Despite the fact that they were ousted by Justin Trudeau, Liberal senators declared Wednesday afternoon that they will continue to refer to themselves as “the Liberal Senate caucus.”

In a surprise move, Trudeau announced Wednesday that all 32 Liberal members of the upper chamber will henceforth be known as “formerly Liberal senators.” Trudeau said the move is designed to reduce partisanship in the Senate and restore some semblance of independence to the upper chamber.

“The 32 formerly Liberal senators are now independent of the national Liberal caucus,” Trudeau told reporters on Parliament Hill. “They are no longer part of our parliamentary team. There are no more Liberal senators.”

The senators were informed of Trudeau’s decision at the beginning of Wednesday’s caucus meeting. Afterward, James Cowan said he will continue to serve as the Senate Opposition Leader.

“We are members of the Liberal party, and we intend to remain so,” Cowan later told CTV’s Power Play. “We intend to remain active in the Liberal Party and we hope to see Mr. Trudeau elected as prime minister, and we’ll do everything we can to do that. But what we are is we are no longer members of the parliamentary caucus.”

Cowan added that the former Liberal senators “respect” Trudeau’s decision, which he said “will give us a certain independence and I think it will be good for the Senate.”

When Trudeau later asked Prime Minister Stephen Harper in question period whether he, too, will only allow elected Members of Parliament to sit in the Conservative caucus, Harper replied by making a joke.

“I gather the change announced by the leader today is that unelected Liberal senators will become unelected senators who happen to be Liberal,” Harper said.

“I’m not a former Liberal. I’m a Liberal and I’m a Liberal senator,’” Harper went on, quoting Cowan’s statement to reporters. “He also said, ‘I suspect that not a great deal will change.’ That has to be the understatement of the year.”

The Senate’s future has been a hot topic for discussion on Parliament Hill since a handful of senators were found to have filed thousands of dollars’ worth of ineligible expenses. Mac Harb retired last year, while Pamela Wallin, Mike Duffy and Patrick Brazeau were suspended pending the outcome of an RCMP investigation.

Auditor General Michael Ferguson is probing all senators’ expenses, and a media report earlier this week suggested he will soon release an interim report.

Minister for Democratic Reform Pierre Poilievre accused Trudeau of trying to “distance himself” from the coming report.

“It does seem like he’s trying to create a smokescreen through today’s publicity stunt,” Poilievre told Power Play. “But it doesn’t represent any kind of change to the way the Senate works.”

Trudeau denied that his decision had anything to do with the auditor general’s probe, telling reporters Wednesday morning that, “the Senate is broken and needs to be fixed.”

"If the Senate serves a purpose at all, it is to act as a check on the extraordinary power of the prime minister and his office, especially in a majority government," Trudeau said.

"The party structure in the Senate interferes with this responsibility. Taken together with patronage (appointments), partisanship within the Senate is a powerful, negative force. It reinforces the prime minister's power instead of checking it."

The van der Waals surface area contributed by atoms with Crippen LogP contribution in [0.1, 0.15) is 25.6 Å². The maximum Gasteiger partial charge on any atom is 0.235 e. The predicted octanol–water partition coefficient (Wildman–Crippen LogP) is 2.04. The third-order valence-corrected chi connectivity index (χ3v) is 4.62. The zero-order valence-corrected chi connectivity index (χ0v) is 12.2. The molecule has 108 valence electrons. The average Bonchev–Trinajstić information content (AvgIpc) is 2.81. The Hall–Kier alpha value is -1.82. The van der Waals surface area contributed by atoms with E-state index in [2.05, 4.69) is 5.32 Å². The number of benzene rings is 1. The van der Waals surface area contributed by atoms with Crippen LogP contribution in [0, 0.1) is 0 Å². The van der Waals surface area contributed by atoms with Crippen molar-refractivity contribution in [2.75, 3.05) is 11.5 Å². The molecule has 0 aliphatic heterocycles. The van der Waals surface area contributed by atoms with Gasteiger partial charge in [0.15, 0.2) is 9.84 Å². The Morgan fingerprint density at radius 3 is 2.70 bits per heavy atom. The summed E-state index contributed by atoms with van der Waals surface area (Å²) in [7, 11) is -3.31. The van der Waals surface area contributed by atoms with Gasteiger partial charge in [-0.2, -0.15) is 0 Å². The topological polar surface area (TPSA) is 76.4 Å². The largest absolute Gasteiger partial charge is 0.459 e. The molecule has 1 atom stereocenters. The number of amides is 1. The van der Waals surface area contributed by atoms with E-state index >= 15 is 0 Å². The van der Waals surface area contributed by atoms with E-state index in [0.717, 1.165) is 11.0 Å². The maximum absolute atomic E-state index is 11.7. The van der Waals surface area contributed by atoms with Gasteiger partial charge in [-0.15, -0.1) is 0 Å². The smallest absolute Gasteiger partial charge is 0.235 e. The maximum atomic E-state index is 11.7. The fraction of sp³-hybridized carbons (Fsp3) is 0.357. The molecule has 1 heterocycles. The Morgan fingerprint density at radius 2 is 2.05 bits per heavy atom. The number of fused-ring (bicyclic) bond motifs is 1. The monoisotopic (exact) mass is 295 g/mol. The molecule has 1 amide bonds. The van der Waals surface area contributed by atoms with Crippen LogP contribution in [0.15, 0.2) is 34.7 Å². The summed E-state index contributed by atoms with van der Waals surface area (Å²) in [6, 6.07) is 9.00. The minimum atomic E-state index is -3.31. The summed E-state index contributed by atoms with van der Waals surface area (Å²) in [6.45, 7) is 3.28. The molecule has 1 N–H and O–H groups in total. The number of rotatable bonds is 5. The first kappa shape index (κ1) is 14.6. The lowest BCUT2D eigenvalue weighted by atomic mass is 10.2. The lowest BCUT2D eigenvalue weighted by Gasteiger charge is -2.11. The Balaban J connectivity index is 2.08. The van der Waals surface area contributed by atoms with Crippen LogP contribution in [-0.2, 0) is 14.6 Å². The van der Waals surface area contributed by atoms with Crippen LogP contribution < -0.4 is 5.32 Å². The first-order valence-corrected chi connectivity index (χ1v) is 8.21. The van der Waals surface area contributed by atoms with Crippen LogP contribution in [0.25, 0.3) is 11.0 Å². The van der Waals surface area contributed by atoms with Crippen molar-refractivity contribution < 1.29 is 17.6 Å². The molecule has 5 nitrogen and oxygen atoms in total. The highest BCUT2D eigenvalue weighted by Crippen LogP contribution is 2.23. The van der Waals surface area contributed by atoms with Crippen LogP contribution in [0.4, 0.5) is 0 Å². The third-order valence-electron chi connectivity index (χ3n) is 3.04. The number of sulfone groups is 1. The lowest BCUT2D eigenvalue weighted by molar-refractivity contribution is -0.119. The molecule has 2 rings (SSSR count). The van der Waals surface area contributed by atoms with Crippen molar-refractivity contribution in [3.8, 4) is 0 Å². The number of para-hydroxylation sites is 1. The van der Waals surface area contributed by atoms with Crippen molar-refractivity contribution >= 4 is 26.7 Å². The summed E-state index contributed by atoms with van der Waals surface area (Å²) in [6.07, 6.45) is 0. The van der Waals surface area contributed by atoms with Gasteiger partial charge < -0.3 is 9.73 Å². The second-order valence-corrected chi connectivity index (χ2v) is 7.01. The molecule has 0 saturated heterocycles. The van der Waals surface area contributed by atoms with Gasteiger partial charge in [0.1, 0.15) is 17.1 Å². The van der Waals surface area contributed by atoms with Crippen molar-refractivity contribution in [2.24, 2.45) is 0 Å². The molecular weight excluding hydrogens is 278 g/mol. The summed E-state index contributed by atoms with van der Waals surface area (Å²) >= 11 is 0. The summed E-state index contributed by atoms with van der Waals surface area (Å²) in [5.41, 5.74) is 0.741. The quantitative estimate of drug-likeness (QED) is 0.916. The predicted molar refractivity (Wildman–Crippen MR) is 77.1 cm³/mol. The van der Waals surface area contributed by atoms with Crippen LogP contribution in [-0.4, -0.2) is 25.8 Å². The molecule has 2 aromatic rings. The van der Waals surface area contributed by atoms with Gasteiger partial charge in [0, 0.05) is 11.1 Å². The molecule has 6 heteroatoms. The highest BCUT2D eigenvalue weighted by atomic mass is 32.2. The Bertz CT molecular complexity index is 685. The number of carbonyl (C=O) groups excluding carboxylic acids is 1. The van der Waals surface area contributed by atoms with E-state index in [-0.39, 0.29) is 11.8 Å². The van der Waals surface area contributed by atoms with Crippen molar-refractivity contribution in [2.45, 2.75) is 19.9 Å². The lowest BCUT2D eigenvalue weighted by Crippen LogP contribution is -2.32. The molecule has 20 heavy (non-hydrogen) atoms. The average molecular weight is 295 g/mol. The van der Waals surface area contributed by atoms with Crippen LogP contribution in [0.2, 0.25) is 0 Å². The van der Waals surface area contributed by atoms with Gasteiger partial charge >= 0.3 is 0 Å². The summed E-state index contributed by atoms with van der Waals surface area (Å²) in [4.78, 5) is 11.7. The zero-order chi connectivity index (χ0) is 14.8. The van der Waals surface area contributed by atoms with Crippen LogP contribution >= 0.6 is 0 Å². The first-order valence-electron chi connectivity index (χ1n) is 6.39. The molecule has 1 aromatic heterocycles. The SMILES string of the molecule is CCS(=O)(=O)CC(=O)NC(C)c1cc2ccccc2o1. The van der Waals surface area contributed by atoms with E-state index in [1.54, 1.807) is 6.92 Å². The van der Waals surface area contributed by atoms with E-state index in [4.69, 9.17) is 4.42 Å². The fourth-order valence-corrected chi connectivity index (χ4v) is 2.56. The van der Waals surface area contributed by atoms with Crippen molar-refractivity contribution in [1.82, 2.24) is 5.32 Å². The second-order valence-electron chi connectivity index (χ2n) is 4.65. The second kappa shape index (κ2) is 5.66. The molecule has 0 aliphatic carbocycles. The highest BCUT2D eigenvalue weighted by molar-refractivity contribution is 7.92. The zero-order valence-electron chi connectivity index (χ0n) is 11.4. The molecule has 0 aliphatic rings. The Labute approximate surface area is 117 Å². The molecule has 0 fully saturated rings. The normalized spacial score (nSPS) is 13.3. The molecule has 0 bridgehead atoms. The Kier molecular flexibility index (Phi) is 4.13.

NDP Leader Tom Mulcair also wondered at the motivation behind Trudeau’s decision, saying the Liberal leader voted against an NDP motion last fall that called for both the Liberals and the Conservatives to turf their senators from caucus.

“All of a sudden what was impossible on Oct. 23 becomes possible,” Mulcair told reporters in Ottawa. “So the question becomes, why the sudden about-face?”

Mulcair used Trudeau’s news to reaffirm his own party’s desire to abolish the Senate.

"Obviously it's a step in the right direction, but why stop there?” Mulcair said. “Why stop at 32? We want to get rid of the Senate altogether."

Among Trudeau’s proposals is that a selection committee choose senators-- a suggestion Poilievre said “is a step in the wrong direction.”

“Not only would senators be unelected, but the people who choose them would also be unelected,” Poilievre said. “So we would be two steps from democracy rather than just one.”

The federal government has referred the matter of Senate reform to the Supreme Court of Canada.

To a question of why the Conservatives have been slow to move on the issue, Poilievre replied that, “we have a Constitution and the Government of Canada cannot unilaterally act without some guidance from the Court about how that Constitution applies.

“So we’re hoping the court finds that the prime minister’s proposed reforms to bring an elected principle into the upper chamber do fit within the confines of the existing constitutional arrangement, and if it does, then we’ll move ahead with it.”

Meanwhile, of the senators’ change in status, Cowan said it’s “too early” to say exactly how it will work.

“A lot will depend on whether Mr. Harper grants the same independence to Conservative senators. And if he doesn’t do that, not much will change. But if he does, then I think there’s a chance that the Senate can fulfill that independent chamber of sober second thought that people expect that it will.”